My “Rules” for Creative Writing
Written in response to Johnathan Franzen’s rules published in LitHub.
- Write for yourself. Write to discover yourself and the world.
- There is no shame in writing for money. Getting paid to do what you love is a wonderful blessing. The tortured, starving artist stereotype is unhealthy. Let’s strive to replace that with a more positive image and encourage our children to become writers, artists, and poets.
- Language is like clay. You can mold it however you wish. Grammar and syntax rules are nice for academic and technical writing, but when it comes to creative writing, they’re more like guidelines. For example, accents and colloquialisms can help define your setting or time period and establish your characters’ backgrounds (particularly for own voices stories).
- Point of view and perspective (third person or first person) are your choice depending on:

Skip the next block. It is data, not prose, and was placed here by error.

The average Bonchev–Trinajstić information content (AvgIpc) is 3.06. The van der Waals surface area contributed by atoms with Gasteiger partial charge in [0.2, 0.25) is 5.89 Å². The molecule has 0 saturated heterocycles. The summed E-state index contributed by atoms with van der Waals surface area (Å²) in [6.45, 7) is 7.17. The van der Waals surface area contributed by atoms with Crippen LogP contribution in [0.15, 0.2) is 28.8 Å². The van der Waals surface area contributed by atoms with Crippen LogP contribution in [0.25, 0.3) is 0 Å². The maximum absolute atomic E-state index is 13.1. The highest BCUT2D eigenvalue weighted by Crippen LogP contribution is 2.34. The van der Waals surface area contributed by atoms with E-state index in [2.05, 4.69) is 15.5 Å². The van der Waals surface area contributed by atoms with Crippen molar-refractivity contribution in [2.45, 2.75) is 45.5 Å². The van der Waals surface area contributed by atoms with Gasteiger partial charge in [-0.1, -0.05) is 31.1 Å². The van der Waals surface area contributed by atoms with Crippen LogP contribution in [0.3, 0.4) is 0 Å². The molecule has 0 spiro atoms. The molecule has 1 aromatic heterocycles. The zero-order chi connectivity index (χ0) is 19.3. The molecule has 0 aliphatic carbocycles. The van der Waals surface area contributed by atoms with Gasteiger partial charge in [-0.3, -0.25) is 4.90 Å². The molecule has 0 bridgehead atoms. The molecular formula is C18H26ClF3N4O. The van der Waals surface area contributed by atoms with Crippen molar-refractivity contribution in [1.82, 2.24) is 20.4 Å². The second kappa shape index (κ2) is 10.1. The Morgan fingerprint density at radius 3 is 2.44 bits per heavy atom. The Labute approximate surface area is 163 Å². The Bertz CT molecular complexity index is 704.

- what type of story you are telling,
- whose story you are telling,
- what you want your audience to know,
- and what you are comfortable writing.
- Print books are not the only medium of storytelling and creativity. TV and the internet are also excellent platforms for writers to exercise their craft.
- Research can be done on any platform. Dusty old books and newspapers were once the most reliable source of information, but obviously that’s no longer the case. Use them all wisely and use them all well.
- We’re all learning. None of us are experts. Even the ones with degrees. Let’s be nice to ourselves and each other.
Note: I will update this list as I come up with more “rules”